SCREAMS, SQUEALS WELCOME
(Robert Windeler, New York Times, January 29, 1968)
Posted by VallyVal
Coast teen-agers turn out for pop group's US bow
ANAHEIM, Calif. - The screamers and squealers among American teen-agers once again had
something to scream about: the Bee Gees gave their first American concerts here last
Pop music groups are back in a big way in Britain and the Bee Gees are now leading in
popularity there. They are considered the most exciting British export in the field since
the Beatles. In their two concerts last night (backed by a 30-piece orchestra) they sang
simple but subtle songs, all self-written. Their sound is uncomplicated and, with 23
strings, a harp and six horns, even sweet.
Their first hit, a year ago, "New York mining disaster 1941," the plaintive cry
of a man trapped by any tragedy not of his own making: "Have you seen my wife, Mr.
Jones? Do you know what it's like on the outside?"
In their latest record, "Massachusetts," the Bee Gees are extolling the beauty
of staying, or going back to wherever it is one came from. In point of fact none of the
five members of the group has ever been to Massachusetts, but it represented to them the
opposite extreme of San Francisco and the hippie scene, which they deplore.
'Reality against fantasy'
There are no sound effects in their music. They take no drugs, drink no alcohol and smoke
no cigarettes. The title of their second album, out this week, is a plea for what the Bee
Gees describe as "reality against fantasy" and a rejection of psychedelia:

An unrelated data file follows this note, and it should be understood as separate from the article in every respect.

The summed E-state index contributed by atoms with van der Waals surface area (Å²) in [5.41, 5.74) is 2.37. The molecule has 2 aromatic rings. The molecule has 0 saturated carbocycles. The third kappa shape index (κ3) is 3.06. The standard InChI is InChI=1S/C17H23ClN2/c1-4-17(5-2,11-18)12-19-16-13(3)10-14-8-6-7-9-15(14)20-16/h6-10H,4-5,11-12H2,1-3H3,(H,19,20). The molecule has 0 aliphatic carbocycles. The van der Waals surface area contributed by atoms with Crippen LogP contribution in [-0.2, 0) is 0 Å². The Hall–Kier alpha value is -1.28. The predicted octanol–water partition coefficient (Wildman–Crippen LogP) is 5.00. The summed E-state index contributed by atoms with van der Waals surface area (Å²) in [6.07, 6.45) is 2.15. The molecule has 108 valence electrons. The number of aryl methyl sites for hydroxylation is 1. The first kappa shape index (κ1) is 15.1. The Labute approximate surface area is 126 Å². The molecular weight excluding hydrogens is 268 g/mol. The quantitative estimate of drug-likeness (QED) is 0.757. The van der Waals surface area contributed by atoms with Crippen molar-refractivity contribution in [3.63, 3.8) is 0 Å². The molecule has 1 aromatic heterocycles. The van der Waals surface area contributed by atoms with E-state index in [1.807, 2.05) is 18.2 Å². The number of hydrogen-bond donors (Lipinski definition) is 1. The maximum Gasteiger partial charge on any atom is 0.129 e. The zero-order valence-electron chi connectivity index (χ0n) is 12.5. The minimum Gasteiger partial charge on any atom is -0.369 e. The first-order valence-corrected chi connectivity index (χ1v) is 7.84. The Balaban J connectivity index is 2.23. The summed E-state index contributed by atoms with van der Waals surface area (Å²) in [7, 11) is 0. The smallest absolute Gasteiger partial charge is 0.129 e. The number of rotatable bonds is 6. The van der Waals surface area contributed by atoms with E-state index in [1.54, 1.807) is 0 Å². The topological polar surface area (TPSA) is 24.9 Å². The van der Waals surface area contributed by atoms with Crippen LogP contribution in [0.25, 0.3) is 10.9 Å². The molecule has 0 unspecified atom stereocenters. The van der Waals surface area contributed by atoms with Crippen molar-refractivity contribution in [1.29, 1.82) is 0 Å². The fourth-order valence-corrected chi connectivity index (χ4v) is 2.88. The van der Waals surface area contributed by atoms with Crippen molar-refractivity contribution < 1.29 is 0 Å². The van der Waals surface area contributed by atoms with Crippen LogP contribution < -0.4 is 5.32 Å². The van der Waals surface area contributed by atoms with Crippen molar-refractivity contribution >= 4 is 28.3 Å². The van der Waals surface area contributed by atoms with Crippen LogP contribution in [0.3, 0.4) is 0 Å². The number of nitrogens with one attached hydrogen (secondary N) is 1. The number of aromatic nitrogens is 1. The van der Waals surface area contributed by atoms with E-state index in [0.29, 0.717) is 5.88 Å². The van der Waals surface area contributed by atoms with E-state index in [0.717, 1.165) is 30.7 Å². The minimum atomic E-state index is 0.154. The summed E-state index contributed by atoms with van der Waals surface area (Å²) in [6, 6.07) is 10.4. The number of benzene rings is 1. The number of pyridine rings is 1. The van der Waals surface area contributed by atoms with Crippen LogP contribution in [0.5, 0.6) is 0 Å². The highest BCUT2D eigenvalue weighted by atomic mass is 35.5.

The Bee Gees have at their center three Brothers Gibb (hence the name): Barry, 21 years
old, and twins Robin and Maurice, 19. They started as a baby brothers act in 1956, singing
Bill Haley and his Comets music, in their native Manchester, England. They moved to
Brisbane, Australia, in 1958 and sang there for nine unsuccessful years.
"We were kids and kids don't like kids' records," Barry explains. "Now it's
sex appeal. We're old enough to have kids be attracted to us."
A year ago, in England, the group was joined by Colin Peterson, who plays drums, and Vince
Melouney, a bass guitarist, both 22. The brothers alternate on guitar and piano.
Robin and Barry write all the material, with the assistance of Maurice, who arranges and
expands the melodies. The brothers write together or apart, always with speed: "From
10 to 15 minutes -words and music," Barry estimates. "We go into a recording
session with no songs and write in the studio."
Fee matches Beatles's
Robin and Barry recently wrote a song called "World," which they had always
wanted to do. They each wrote separately versions in five minutes and combined them, one
version becoming the chorus, the other the verse.
Despite a string of No.1 records in both Britain and the United States, the Bee Gees and
their manager, Robert Stigwood, deliberately try to create a demand for live concert
appearances - and to increase the volume of screaming when they do appear.
The choice of Anaheim's Convention Center for their first American concerts ( at 6 PM and
9.30 PM) was calculated. The group had had four No 1 hits in a row in Los Angeles.
For the two concerts (they were on for 45 minutes in each) the Bee Gees made $25,000, the
same fee the Beatles received when they first played the Hollywood Bowl.
The Bee Gees acknowledge a certain debt to the Beatles, but are scornful of their present
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